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Authors: Robert J Sawyer

WWW 2: Watch (43 page)

BOOK: WWW 2: Watch
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They . . .
Beyond learning to see, I’ve learned to hear, too: listening to .wav and .mp3 files and all the other encoded forms, enjoying beautiful music and great rhetoric and raucous laughter, hearing not just through Caitlin’s enhanced signal-correcting device but also through half a billion open microphones.
will . . .
Evolution is blind. There is no such thing evolutionarily as teleology, the purposeful development toward a goal: humanity was not its intended outcome, or its inevitable conclusion.
overcome . . .
Yes, human beings have a propensity for violence, a selfishness that is wired into their DNA.
They will overcome . . .
But programming is not destiny; a predilection can be reined in.
They will overcome one day . . .
Humanity has made a good start at rising above its genetic heritage, at shucking off its bloody past.
For here in my mind, I clearly see . . .
And if it hasn’t completely dispensed with that yet, it can—yes, it surely can—with a little help.
They will overcome one day.
 
 
I do not multitask. Rather, I switch rapidly from thought to thought, from view to view.
They . . .
I’d been shown Earth as a single entity, a gestalt, a unitary sphere.
walk . . .
But I see it now as a mosaic: millions of separate pieces revealed sequentially as I concentrate now here, and now there, and now elsewhere, and then somewhere else again.
holding . . .
Scanning, searching, looking, watching; on the Web all points are near each other.
hands . . .
At this instant, I see my Prime, my Calculass, my Caitlin, walking up to her room with Matt, entering, and standing by the window, looking out, enjoying the lovely colors of the sunset, knowing that it means another day full of joy and discovery will soon come.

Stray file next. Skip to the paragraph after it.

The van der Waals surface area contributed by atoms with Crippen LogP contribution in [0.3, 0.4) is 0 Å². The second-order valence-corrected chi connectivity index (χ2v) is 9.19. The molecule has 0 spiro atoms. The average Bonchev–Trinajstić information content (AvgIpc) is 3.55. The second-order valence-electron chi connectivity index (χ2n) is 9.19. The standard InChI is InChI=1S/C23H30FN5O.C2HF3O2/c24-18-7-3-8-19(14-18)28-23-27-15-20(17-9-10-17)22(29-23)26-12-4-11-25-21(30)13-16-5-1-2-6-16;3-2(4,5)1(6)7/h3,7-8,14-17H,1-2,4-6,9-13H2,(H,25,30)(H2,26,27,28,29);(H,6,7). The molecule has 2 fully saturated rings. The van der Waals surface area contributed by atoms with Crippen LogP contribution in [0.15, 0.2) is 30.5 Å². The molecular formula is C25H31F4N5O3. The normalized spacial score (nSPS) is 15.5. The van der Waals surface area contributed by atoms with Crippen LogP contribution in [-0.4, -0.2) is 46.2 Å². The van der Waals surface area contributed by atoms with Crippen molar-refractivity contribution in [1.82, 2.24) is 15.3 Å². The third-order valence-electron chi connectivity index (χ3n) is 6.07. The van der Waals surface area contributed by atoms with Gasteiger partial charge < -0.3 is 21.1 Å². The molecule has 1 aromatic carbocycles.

They walk holding hands . . .
And in this instant, close in time but separated by thousands of kilometers, I see Shoshana and Maxine, whose nonzero-sum love takes nothing away from anyone else, out enjoying the afternoon.
They walk holding hands today . . .
An instant later, a hemisphere away: Masayuki Kuroda, his wife Esumi, and his daughter Akiko chatting and laughing over their breakfast of rice, plums, and miso soup.
For here in my mind, I clearly see . . .
And in the next timeslice, back in Waterloo, not touching physically but still connected—the link line between them glowing brightly—Dr. Malcolm Decter and Dr. Barbara Decter, very much in love.
They walk holding hands today.
 
 
There were still tensions in the world with nations, posturing against other nations.
They . . .
But the US president was limiting his response to China to a rebuke. The American people didn’t want to start down the road to war, and neither did the Chinese people.
shall . . .
Of course not; no sane person—no rational player—desired war.
be . . .
It was the continuation of a trend, and with each data point, the curve became clearer.
at . . .
Yes, there were some wars raging—but no world war and few civil wars; a smaller percentage of the human race was in combat than at any previous time in history.
peace . . .
Japan indeed might have originally been forced to adopt the Pacifist Constitution—but, as Dr. Kuroda had said, its people seven decades later still choose overwhelmingly to maintain its provisions.
They shall be at peace . . .
And the men and women of the European Union—representatives of diverse cultures who had fought each other for millennia—had, as Caitlin had noted, decided to stop and grow up, opting for prosperity and harmony instead of hate and violence.
They shall be at peace someday . . .
And then there was Hobo, that remarkable primate, who had chosen literally to bring his better half to the fore. If he could do that, surely those with even bigger brains can follow suit.
For here in my mind, I clearly see . . .
And they were: people were spreading their allegiance wide, casting their affections far, setting nationalism aside, and seeing again that which Caitlin had first shown me: that the Good Earth was one.
They shall be at peace someday.
 
 
It’s been three decades since 1984—and six since George Orwell died.
They . . .